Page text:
Techreport.com posted earlier today that there's currently a $100 rebate from Microsoft on the Surface Pro. That brings the price of the 64GB SSD model to $799 and the 128GB model to $899, though still without a Type Cover sadly (add another $129 for that). The rebate is set to run through August 29, or "until supplies last", but it seems more like a way to clear inventory in preparation for the launch of a Haswell based Surface Pro 2.

In our review of the Surface Pro six months ago, we concluded that it was one of the best executed tablet/laptop (taptablet, Ultra-tablet, etc.--feel free to make up your own name for this class of device) computers we had seen. The inclusion of an active stylus also opens the door for other use cases--Penny Arcade's Mike Krahulik for instance loves his Surface Pro and it appears he has switched to using that for many of his comics. The two primary concerns with the original still remain, however: you don't get the Type Cover as part of the core package (and $129 is an awful lot for a cover that doesn't include any additional battery life), and more importantly the battery life is pretty poor for a tablet--five or six hours in our testing, compared to 10-13 on many higher quality tablets.

Now that the Haswell launch is behind us, we have a better idea of what to expect from the 4th Generation Intel processors, and most of what we expect is minor to moderate improvements in performance with dramatically improved battery life. So far, we've seen 6-13 hours out of the new MacBook Air 13, over eight hours on the updated Acer S7--nearly twice what the original S7 managed!--and even a mainstream laptop with a quad-core i7-4702MQ (and a larger battery) posted times of 4-9 hours with the MSI GE40. In fact, I've got an updated MSI GT70 with i7-4930XM and GTX 780M that's getting 4-6 hours in our battery life tests. When we look at power use of the Haswell ULT processors and consider what can be done with a 4.5W Haswell, the next Surface Pro could be a serious improvement over the original, at least as far as mobility goes.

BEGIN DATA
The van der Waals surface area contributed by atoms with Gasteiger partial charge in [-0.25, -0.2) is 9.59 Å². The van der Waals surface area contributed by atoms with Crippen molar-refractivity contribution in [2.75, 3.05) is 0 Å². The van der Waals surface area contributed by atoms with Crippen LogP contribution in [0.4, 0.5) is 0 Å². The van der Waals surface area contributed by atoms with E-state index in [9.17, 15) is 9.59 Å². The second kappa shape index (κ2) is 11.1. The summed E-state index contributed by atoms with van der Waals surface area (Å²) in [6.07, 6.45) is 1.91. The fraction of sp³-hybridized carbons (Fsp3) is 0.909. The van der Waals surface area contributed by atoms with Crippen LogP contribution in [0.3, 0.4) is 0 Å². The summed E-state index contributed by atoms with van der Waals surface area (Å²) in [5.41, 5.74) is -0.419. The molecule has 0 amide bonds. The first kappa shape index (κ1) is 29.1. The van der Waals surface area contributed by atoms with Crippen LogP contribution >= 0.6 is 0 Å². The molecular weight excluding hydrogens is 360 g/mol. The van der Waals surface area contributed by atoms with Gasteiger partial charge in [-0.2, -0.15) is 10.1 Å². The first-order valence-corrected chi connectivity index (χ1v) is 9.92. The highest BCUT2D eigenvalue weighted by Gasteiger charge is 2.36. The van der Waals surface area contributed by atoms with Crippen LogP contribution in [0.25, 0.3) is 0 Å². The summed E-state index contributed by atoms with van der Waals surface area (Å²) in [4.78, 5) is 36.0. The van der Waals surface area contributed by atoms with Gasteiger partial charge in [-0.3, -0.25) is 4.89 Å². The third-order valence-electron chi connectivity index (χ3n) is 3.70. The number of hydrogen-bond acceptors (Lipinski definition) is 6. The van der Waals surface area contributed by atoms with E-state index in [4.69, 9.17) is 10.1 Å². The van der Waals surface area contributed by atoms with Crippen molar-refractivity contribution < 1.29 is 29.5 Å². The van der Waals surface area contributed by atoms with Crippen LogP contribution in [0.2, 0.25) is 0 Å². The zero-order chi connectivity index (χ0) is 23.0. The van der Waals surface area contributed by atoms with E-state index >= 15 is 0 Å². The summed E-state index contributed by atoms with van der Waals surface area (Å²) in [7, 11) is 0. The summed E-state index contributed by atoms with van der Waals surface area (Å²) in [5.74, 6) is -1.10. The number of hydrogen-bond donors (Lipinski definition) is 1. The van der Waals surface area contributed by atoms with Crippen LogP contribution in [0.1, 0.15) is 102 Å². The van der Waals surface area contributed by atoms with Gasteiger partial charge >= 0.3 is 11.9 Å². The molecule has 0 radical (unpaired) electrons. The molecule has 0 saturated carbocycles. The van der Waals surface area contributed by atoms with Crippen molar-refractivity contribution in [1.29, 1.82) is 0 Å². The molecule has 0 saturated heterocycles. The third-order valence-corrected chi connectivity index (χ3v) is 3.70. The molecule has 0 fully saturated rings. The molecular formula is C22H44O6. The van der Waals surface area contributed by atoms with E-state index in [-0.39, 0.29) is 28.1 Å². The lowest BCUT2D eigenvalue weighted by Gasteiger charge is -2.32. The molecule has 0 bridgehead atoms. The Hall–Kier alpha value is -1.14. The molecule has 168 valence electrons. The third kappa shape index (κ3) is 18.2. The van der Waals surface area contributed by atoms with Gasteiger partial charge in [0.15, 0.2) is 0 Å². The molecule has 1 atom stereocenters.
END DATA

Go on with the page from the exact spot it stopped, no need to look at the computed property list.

I'd still like to see Microsoft include a Type Cover in the package, as otherwise you're getting an already expensive tablet and paying a hefty sum to add laptop functionality. Improving the battery life and getting the prices closer to the current "rebate pricing" would seal the deal I think. We'll have to wait to see what Microsoft actually releases, but in the meantime, if you're in a hurry to help clear out the Ivy Bridge inventory, feel free to take advantage of the current offer. Just don't be surprised to see a newer, better Surface Pro in the near future.

Source: Tech Report

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  • jimbo2779 - Tuesday, August 06, 2013 - link

    Basically the same hardware? Are you for real?

    A low end i3 is not the same as an i5, a cheap as possible 768p TN panel is not close to the high quality 1080p screen in the surface, an HDD does not compare in any way to an SSD.